Surf and surf.
There wasn’t enough sea bass left in the bucket at the market, so, beating Paul to the punch this time (he usually asks, “anything else?” even when I’ve already selected 2 full portions of something, I added a bit of shellfish that had also been harvested from our local waters.
It’s now been 3 weeks since I prepared this meal, and I don’t remember whether I had found the recipe that I ended up (mostly) using while I was still at the fish stand deciding on whether to buy the mussels, or that evening, when I was ready to prepare the meal. My memory of the details of the cooking are also necessarily a little sketchy, but I can describe the origin of most of the ingredients:
- two 5-ounce portions of local sea bass fillet from Pura Vida Seafood; eight ounces of local mushrooms, also from Pura Vida Seafood; fresh thyme from West Side Market (Uncle Vinny’s brand). two medium orange local heirloom tomatoes that I’d ripened on the windowsill, from Eckerton Hill Farm; a stalk from the greens of a celery root from Norwich Meadows Farms substituting for fennel; equal parts Millport Dairy Farm yogurt and a local Organic Farms whole milk substituting for double cream; a bit of wild cress from Lani’s Farm substituting for the samphire or sea beans; micro celery from Two Guys from Woodbridge
- tardivo from Willow Wisp Farm, washed under cold running water, the moisture shaken off, cut in 4 sections lengthwise and a V-cut made most of the way through the root end, allowing that part to cook more rapidly, tossed with a little olive oil, sea salt, and freshly-ground black pepper, arranged inside an enameled cast iron pan over medium-high heat, one of their cut sides down, each covered with a couple of rosemary sprigs from Stokes Farm, cooked for a few minutes then turned onto a second cut side and cooked for a few more, and finally turned and cooked briefly onto the third, before they were arranged on the plates [this beautiful chicory can be served warm or room temperature after cooking]
- the wine was a Portuguese (Vinho Verde/Monção and Melgaço) white, Quinta do Regueiro, Regueiro Alvarinho Reserva 2018, from Flatiron Wines
- the music was Berlioz’s ‘La Damnation de Faust’, John Nelson conduting the Orchestre Philharmonique de Strasbourg, with singers including singers Michael Spyres, Joyce DiDonato and Nicolas Courjal
It was New Years Eve, so in our tradition there would be a delicate meal which included seafood in some form, and/or maybe an equally light pasta. This year it was both, with some excellent local bresaola substituting for the more common first course of oysters.
- Some wonderful bresaola (2.5 ounces) from Salumeria Biellese, a 95-year-old business whose store is still located 5 short blocks north of our apartment, although the factory is now in Hackensack, New Jersey, purchased from Eataly, which is 2 long blocks east of us, dressed with a little Greek olive oil, ‘Demi’, produced in Laconia, Velles, in the Peloponnese, purchased from John at the 23rd Street Greenmarket last summer, a bit of organic California lemon juice, and some cracked pepper, surrounding tiny plants of wild cress from Lani’s Farm, which were also drizzled with olive oil and lemon juice
- slices of a She Wolf Bakery baguette
The choice for dressing a pasta dish was made that same day, at the market, the market in this case being our local Eataly, since I hadn’t found anything special in the Union Square Greenmarket earlier (because of the holiday, Wednesday venders were there on Tuesday that week, as they had been the week before, when Christmas Day had also been a Wednesday).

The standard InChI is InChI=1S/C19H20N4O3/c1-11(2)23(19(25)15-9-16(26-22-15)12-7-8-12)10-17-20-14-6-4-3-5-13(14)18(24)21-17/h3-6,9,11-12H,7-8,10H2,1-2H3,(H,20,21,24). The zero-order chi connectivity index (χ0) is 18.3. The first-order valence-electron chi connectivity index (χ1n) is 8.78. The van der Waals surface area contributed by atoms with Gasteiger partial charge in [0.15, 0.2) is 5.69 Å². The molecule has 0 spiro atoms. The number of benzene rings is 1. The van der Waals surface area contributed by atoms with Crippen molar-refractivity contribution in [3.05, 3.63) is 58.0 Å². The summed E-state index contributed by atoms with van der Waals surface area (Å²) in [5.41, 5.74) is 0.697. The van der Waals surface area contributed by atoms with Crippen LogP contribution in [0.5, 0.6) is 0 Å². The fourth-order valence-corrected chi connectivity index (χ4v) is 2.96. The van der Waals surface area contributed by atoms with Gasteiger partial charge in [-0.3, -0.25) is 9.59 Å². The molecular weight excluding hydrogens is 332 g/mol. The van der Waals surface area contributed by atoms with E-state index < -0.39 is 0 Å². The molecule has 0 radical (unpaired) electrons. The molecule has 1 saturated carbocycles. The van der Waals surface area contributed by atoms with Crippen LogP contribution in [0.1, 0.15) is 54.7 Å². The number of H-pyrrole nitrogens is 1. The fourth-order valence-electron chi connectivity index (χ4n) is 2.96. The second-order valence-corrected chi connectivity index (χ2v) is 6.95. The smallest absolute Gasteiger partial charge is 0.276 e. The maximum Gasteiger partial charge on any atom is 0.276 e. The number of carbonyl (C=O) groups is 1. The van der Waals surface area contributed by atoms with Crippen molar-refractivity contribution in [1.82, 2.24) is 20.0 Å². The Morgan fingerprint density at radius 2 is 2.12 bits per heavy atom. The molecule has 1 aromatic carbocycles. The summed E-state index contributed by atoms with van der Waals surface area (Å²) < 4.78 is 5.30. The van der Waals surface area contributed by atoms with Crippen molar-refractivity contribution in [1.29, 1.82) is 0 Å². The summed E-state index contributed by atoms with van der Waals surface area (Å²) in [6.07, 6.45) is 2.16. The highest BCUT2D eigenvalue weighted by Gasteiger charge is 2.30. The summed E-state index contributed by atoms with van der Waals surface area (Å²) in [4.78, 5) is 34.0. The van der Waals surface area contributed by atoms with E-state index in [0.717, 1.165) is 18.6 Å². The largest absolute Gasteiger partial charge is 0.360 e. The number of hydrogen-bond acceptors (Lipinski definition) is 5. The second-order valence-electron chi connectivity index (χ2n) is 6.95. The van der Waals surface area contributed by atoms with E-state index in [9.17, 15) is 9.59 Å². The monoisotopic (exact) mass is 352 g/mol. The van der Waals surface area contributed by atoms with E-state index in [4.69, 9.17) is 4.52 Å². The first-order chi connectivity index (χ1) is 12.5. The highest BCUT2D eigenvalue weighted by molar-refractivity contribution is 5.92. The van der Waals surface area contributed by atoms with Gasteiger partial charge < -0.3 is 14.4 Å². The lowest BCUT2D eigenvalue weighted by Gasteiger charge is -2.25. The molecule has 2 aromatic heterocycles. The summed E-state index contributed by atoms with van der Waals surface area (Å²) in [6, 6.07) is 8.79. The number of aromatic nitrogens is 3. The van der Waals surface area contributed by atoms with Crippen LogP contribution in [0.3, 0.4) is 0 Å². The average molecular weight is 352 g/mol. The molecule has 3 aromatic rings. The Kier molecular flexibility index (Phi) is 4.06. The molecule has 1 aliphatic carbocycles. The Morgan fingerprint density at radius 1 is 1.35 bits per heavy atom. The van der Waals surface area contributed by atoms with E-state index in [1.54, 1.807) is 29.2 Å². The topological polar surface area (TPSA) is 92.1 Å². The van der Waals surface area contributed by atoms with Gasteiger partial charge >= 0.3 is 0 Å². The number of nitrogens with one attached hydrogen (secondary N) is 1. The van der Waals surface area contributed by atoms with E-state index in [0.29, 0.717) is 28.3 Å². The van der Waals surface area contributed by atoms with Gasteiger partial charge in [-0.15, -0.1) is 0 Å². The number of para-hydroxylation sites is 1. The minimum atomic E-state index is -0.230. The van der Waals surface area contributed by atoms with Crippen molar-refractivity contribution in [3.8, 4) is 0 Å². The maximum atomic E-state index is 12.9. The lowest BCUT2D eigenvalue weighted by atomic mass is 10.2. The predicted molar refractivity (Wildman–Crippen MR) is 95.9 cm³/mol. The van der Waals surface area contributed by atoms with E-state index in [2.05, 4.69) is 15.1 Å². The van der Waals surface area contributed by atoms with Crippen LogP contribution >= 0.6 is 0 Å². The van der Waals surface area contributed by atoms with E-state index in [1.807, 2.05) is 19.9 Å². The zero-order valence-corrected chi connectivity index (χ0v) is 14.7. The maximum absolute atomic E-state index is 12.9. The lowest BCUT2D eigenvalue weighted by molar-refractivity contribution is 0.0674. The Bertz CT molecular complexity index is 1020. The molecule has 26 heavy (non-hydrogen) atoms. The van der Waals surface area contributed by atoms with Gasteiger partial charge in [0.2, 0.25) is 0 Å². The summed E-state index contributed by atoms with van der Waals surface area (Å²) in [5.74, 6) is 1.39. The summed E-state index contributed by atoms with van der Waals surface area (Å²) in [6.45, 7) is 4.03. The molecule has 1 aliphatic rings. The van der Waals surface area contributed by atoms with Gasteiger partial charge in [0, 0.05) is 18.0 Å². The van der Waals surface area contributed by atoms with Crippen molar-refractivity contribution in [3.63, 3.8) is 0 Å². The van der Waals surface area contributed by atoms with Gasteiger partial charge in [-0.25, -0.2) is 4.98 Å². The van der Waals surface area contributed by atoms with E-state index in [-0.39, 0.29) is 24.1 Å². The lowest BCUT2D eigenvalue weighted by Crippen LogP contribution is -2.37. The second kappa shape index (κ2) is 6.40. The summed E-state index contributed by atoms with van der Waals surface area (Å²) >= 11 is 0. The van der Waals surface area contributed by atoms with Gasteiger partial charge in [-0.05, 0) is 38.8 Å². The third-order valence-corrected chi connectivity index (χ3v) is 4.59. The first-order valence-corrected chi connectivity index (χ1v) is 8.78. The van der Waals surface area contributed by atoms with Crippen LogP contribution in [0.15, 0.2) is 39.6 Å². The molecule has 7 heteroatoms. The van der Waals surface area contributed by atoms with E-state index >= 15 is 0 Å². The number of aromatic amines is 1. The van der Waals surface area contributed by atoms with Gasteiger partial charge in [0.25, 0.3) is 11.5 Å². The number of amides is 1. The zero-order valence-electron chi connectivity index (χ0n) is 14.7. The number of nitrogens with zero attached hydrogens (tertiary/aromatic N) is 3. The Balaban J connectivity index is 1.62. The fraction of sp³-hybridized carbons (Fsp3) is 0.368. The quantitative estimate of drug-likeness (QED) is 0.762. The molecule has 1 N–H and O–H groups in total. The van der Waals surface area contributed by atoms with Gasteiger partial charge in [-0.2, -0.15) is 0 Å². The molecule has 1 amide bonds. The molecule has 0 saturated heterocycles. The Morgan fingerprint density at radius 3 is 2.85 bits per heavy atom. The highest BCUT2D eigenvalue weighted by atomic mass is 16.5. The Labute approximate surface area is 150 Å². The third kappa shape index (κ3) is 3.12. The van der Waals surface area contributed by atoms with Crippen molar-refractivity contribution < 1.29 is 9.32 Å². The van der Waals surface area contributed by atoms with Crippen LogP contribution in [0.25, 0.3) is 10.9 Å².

The recipe I bounced off, ignoring the first section, which describes a bonito butter, was from Bon Appétit.
- the ingredients I used included 12 ounces of fresh tagliolini pasta (eggs, semolina flour, water) from Eataly; one small green (unripe) Marzano spicy pepper from Windfall Farms, seeds removed, finely chopped; 2 wide strips of lemon peel and a tablespoon of juice from an organic Whole Foods Market California lemon; 8 ounces of sweet Florida rock shrimp, peeled and deveined, from Eataly; a bit of Sicilian Hyblaean Mountains wild fennel seed; one Japanese scallion from Norwich Meadows Farms, the green parts only and thinly sliced; and a garnish of bronze fennel from Two Guys from Woodbridge
Chicken in our pot, to hail the eve of the eve of the new year.
Wonder of wonders, we were still able to include fresh local tomatoes in the celebration (and they were not to be the last).
- four fresh 6-ounce thighs of their Cornish Cross breed from Cascun Farms, purchased at Eataly Flatiron, seasoned with sea salt and freshly ground black pepper, browned well in two tablespoons or so of butter inside a medium size oval enameled high-sided cast iron pot, then covered with aluminum foil (it needn’t be a tight seal) and cooked over medium-low heat, turning occasionally, until the internal temperature was 155-165 degrees, or until the juices ran clear when pricked with a fork, which turned out to be roughly 12 minutes, then transferred to a small oval platter, ideally warm, and covered with the foil again to keep warm while the sauce was completed, beginning with one shallot [from Norwich Meadows Farm and 2 small aji dulce seasoning peppers from Eckerton Hill Farm stirred into the pan and allowed to soften a little before about a third of a cup of good chicken stock was added, the heat raised to medium high, the liquid boiled and reduced quite a bit, or until it was the desired consistency of a sauce, when a generous amount of chopped winter savory from Stokes Farm was added and stirred in, the ‘gravy’ transferred to a glass sauce boat, from which some of it was poured over the chicken, which had been just been arranged onto warm plates